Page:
Google has included a small number of Chrome browser users in its FLoC experiment. Users, however, can choose to opt out of the new technology that aims to replace Cookies.
Google has begun testing its new ad-targeting initiative called Federated Learning of Cohorts (FLoC) with a subset of Chrome users. Users who do not wish to be a part of the experiment have a few ways to opt out.
Google putting Chrome users in FLoC IDs as part of a new experiment that seeks to replace Cookies for advertising:
Google had been working on finding a replacement to Cookies. These small bits of data that advertisers need to send customized advertisements, reside on the users computer.
Accordingly, Google offered FLoC. The technology assures anonymity to users while it promises internet advertising companies access to clusters of users with “similar interests”.
— Clau Tripon (@ClauTripon) April 29, 2021
Essentially, instead of individual Cookies, Google puts users with similar interests together, and hands advertisers their FLoC ID. Advertisers can use this FLoC ID to serve advertisements to Chrome browser users while they surf the internet.
Although it sounds simple, there has been a substantial backlash from advertisers and privacy-conscious users. Experts argue Google hasn’t officially invited or sought consent from any user. Moreover, as Cookies aren’t completely out of the picture, users’ browsing history is now part of Cookies and FLoC.
With third party cookies being blocked and eventually banned. Google is developing FLoC to deliver its targeted ads to better serve their customers.https://t.co/OKo5A2Kdyc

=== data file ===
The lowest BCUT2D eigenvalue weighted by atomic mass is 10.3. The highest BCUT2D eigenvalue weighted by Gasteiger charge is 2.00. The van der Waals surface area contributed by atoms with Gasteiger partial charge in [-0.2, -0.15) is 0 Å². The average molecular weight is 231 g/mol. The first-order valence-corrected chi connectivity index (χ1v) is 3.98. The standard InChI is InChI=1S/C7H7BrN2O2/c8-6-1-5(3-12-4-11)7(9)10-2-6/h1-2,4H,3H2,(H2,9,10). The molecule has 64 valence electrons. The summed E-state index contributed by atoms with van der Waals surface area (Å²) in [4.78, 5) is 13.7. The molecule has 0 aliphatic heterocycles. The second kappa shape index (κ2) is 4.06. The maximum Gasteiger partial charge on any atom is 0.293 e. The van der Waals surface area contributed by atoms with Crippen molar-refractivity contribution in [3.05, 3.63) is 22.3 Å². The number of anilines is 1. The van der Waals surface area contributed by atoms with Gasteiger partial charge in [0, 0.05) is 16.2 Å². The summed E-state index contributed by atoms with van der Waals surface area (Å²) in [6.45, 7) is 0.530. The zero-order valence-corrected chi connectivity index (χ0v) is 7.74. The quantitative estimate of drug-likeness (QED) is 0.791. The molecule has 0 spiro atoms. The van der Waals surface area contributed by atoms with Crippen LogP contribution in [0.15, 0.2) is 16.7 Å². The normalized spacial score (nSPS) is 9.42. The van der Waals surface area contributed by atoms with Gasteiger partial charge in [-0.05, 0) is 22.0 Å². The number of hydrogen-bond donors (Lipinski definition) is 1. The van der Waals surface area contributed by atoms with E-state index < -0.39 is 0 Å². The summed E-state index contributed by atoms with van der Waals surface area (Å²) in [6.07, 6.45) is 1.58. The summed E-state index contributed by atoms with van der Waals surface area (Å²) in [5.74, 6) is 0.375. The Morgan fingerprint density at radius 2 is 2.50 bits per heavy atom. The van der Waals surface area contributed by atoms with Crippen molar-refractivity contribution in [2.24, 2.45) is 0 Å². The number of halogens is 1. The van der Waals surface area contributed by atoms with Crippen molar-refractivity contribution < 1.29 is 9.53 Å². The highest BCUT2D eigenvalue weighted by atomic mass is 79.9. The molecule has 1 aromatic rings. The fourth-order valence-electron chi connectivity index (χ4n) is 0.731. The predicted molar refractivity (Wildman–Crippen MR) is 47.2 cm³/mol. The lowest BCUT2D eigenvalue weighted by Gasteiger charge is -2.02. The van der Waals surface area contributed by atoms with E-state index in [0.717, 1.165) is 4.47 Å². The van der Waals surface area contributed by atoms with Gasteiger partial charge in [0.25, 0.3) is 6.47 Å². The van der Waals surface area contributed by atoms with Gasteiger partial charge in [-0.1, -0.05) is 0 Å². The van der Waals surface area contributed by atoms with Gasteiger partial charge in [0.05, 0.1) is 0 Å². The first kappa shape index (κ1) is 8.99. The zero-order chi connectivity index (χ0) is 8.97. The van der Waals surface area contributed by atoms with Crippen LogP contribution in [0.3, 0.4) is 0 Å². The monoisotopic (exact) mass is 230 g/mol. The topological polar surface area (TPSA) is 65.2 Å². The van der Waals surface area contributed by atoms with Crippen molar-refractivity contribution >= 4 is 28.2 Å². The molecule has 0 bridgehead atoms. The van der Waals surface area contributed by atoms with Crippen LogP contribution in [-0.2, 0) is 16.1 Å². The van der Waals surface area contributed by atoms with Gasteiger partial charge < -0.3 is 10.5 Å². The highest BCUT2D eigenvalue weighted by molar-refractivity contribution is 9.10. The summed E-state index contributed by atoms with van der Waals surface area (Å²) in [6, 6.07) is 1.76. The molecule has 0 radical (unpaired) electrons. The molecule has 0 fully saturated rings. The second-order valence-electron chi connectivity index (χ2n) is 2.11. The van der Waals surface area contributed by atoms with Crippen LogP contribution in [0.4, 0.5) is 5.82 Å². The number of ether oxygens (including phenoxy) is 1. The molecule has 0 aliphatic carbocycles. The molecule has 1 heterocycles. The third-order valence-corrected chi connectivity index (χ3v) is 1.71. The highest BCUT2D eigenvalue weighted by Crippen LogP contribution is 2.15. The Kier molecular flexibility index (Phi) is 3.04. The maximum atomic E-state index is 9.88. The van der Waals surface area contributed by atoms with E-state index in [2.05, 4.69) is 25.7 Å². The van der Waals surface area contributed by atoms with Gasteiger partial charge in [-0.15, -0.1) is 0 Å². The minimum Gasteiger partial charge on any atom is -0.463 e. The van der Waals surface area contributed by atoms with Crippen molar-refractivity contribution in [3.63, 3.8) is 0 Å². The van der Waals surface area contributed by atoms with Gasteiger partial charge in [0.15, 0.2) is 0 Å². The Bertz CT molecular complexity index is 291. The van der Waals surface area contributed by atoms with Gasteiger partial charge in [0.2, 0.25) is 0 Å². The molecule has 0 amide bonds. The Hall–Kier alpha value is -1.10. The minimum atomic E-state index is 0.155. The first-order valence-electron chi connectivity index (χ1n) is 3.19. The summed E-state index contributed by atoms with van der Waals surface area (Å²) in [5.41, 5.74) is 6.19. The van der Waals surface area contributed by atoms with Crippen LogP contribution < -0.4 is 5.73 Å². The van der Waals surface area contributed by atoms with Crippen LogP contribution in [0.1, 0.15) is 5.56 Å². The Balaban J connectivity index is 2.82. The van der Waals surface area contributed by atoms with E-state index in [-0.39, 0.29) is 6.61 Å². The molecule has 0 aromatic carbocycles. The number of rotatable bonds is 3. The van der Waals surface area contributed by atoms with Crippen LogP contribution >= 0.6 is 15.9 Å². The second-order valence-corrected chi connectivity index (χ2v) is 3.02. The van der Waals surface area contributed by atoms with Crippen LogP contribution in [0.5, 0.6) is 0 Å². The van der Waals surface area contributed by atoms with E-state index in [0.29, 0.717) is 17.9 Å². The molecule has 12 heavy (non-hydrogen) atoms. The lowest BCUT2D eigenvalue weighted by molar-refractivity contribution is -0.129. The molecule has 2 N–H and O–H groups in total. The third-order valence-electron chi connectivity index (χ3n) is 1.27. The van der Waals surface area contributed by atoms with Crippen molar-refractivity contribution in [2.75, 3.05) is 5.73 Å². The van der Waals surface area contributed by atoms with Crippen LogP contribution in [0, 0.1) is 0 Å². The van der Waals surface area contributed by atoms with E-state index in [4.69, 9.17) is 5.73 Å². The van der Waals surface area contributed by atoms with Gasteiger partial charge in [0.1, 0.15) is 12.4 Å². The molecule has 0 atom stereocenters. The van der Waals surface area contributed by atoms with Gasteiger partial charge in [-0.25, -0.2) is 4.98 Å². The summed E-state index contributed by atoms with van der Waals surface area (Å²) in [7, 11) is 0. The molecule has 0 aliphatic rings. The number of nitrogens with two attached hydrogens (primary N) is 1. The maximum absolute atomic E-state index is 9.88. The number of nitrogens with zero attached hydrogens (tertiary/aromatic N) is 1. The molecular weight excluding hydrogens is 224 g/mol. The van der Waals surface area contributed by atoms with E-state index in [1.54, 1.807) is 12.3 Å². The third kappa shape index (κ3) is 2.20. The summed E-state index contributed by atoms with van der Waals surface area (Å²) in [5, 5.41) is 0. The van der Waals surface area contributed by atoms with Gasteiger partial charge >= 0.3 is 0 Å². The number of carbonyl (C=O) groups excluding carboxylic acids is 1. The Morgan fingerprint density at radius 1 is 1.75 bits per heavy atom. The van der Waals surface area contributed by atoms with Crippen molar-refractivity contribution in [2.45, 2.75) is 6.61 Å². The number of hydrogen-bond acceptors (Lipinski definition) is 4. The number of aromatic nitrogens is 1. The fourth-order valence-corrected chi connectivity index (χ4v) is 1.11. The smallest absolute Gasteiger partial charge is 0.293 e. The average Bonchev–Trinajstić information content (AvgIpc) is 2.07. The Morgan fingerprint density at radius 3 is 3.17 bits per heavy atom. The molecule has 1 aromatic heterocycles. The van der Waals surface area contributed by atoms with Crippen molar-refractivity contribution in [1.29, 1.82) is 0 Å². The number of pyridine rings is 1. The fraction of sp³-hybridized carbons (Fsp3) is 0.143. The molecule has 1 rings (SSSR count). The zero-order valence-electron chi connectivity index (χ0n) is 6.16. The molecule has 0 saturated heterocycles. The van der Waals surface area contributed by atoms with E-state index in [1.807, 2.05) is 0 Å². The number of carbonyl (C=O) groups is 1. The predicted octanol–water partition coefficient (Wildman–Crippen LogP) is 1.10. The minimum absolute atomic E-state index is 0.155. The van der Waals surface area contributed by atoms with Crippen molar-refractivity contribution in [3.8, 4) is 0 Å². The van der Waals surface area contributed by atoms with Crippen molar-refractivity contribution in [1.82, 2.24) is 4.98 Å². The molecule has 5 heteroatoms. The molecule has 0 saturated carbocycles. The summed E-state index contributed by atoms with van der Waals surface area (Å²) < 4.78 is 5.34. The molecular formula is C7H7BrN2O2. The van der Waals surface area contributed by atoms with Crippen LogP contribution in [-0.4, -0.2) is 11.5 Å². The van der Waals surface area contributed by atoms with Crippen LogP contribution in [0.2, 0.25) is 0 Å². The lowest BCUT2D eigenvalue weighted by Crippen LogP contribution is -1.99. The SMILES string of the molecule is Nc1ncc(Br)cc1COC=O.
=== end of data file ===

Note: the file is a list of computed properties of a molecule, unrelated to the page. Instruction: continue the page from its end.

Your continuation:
— Nicolas Stephney (@nicolasstephney) April 29, 2021
Despite facing opposition from internet companies and digital advertisers, Google has proceeded with FLoC. The technology does offer significant anonymity by obscuring individual data in large groups. However, many advertisers claim it puts them at a disadvantage.
Several privacy advocates are still undecided about Google’s FloC. Hence, here are a few ways users can opt out of the experiment.
How to Opt-out of FLoC experiment:
Before opting out, users will need to check whether their browser is part of Google’s test run. Do note, only Google Chrome web browser is part of the FLoC experiment.
EFF’s website Am I FLoCed? offers Chrome users a quick and easy way to check whether FLoC is running in their browser. If the website confirms the Chrome browser is part of the FLoC experiment, then follow one of the steps mentioned below to opt out.
To manually opt out in Chrome, go into the browser settings and disable third-party cookies. This will also disable FLoC.
How to Opt out of Google FLoC in Chrome – How-To Geek https://t.co/BirB9AbfL8
— Tech & Gaming (@FookNews) April 29, 2021
Users can find this option inside Chrome’s Settings screen. Click menu > Settings to open it on Windows. On a Mac, click Chrome > Preferences. Select “Privacy and Security” in the left pane. Click “Cookies and other site data” in the right pane. Select “Block Third-party Cookies” under General Settings here.
Chrome browser users can alternatively download the DuckDuckGo extension. If users do not want to experiment with extensions and can work without chrome, simply download and use another browser.
— kaqqao (@kaqqao) April 29, 2021
Brave and Vivaldi, both built on Chromium, have pledged to disable FLoC by default. On the Apple macOS side, Safari, the default browser, is good enough because it doesn’t need Google Chromium.
Incidentally, Mozilla and Microsoft, the makers of Firefox and Edge browsers respectively, have indicated they would not participate in the experiment. Microsoft has also disabled FLoC in its Chromium-based Edge browser.